About Conscious Style Guide
Conscious Style Guide’s mission is to develop and organize tools that promote critical thinking about language and ways we can use conscious words, portrayals, framing, and representation to empower instead of limit.
Launched in 2015, the Conscious Style Guide website has been featured by Zapier, Lucky Peach, Copyediting and Tracking Changes and adopted as an official reference by MailChimp and 18F, a government agency. BuzzFeed cites Conscious Style Guide‘s “Drop the Hyphen in Asian American“ as the impetus for changing its style on using hyphens to denote dual heritage.
The idea behind creating a style guide dedicated to conscious language unfolded during autumn 2011. Karen Yin, the writer/editor behind the popular AP vs. Chicago, wanted to feature work on kind, compassionate, mindful, empowering, respectful, and inclusive language in one place. Increasing access meant increasing awareness; increasing awareness meant increasing use.
Many of us seek terminology that is more accurate, logical, and reasonable but don’t have the time or the will to comb through the Internet. Though many marginalized communities have created media guides, locating them was challenging—and once you found one, it might not present opposing perspectives. Conscious Style Guide will help you construct and polish your rationale to make educated choices. The point is to peel back the layers and invite you into the discussion.
Conscious language is tipping because we are pushing.
What Is Conscious Language, Anyway?
Conscious language is the art of using words effectively in a specific context. Who is your audience? What tone and level of formality do you want? What are you trying to achieve? Some words are more apt than others.
The most important part of conscious language is the conscious part—our intention. Good writers consciously use disagreeable language to strike a dissonant tone. The goal is not to be inoffensive or politically correct (whatever that means), because even language intended to be inclusive and considerate can be received the wrong way. If you’re interested in conscious language, then clarify your intention and evoke and provoke skillfully.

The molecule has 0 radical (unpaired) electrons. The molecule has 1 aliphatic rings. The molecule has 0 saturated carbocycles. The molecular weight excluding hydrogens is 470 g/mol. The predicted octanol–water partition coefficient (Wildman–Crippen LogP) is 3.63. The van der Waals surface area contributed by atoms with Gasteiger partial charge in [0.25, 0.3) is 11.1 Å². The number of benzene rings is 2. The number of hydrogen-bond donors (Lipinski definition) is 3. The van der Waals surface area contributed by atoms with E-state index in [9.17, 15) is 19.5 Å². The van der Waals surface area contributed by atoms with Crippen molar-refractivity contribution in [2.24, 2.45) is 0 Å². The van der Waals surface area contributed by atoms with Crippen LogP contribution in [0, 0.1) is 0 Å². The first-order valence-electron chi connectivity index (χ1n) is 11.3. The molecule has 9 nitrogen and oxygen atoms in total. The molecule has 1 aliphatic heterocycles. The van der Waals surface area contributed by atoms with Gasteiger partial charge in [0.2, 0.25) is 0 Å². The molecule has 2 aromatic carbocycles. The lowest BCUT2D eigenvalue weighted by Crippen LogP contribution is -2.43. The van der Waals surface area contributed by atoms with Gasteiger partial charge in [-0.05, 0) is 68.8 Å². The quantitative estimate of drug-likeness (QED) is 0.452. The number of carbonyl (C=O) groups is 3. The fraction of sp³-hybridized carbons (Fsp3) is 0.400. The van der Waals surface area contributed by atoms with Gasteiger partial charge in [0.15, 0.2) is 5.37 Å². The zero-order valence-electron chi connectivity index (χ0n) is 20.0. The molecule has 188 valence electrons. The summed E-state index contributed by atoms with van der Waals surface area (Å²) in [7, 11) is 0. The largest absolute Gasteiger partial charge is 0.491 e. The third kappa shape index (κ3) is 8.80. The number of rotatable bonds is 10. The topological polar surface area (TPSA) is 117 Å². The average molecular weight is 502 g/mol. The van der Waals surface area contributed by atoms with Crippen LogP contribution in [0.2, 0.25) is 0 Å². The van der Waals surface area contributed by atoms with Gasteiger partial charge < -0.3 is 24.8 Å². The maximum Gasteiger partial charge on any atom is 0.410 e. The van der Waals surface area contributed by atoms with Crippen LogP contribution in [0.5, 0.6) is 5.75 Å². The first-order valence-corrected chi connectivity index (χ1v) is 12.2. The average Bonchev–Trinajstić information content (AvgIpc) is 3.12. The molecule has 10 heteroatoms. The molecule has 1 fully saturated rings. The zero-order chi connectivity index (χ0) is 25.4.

As with life, have fun with language.
Founder, Conscious Style Guide
Winner of the 2017 Robinson Prize for furthering the craft of professional editing, Karen Yin is the creator of AP vs. Chicago, a guide for anyone who gives “a dollar sign, ampersand, exclamation point, and pound sign about style,” Conscious Style Guide, a reference site for inclusive, compassionate, and empowering language, and Editors of Color, tools for diversifying your staff and sources. For more information, visit karenyin.com.
Meet Our Advisory Council
Incoming assistant professor of journalism at Northern Kentucky University
Steve Bien-Aimé, PhD, is an incoming assistant professor of journalism at Northern Kentucky University. Prior to receiving his doctorate from the College of Communications at Penn State, Bien-Aimé worked as a copy editor at The News Journal in Delaware and The Baltimore Sun and served in a variety of functions at FOXSports.com in Los Angeles, departing as deputy NFL editor. His research interests include race and gender portrayals in news and sports media.
Adjunct instructor, USC Annenberg School for Communication and Journalism
Henry Fuhrmann, an adjunct instructor at the USC Annenberg School for Communication and Journalism, worked at the Los Angeles Times from 1990 to 2015. Before retiring as an assistant managing editor, he led the print and digital copy desks, chaired the standards and practices committee, and oversaw the editorial stylebook. He is a longtime local leader of the Asian American Journalists Association and serves as a member of the executive board of ACES: The Society for Editing.
Rick Kenney, PhD, is a former journalist and now a journalism educator and media ethicist. He writes about media discourse in news coverage of minorities and other marginalized people. He has published in academic journals and scholarly books about media representations of the Roma of Europe, Negro League baseball players, transnational communities, and LBGQTI persons. He also is a scholar of Japanese communication, culture, and philosophy.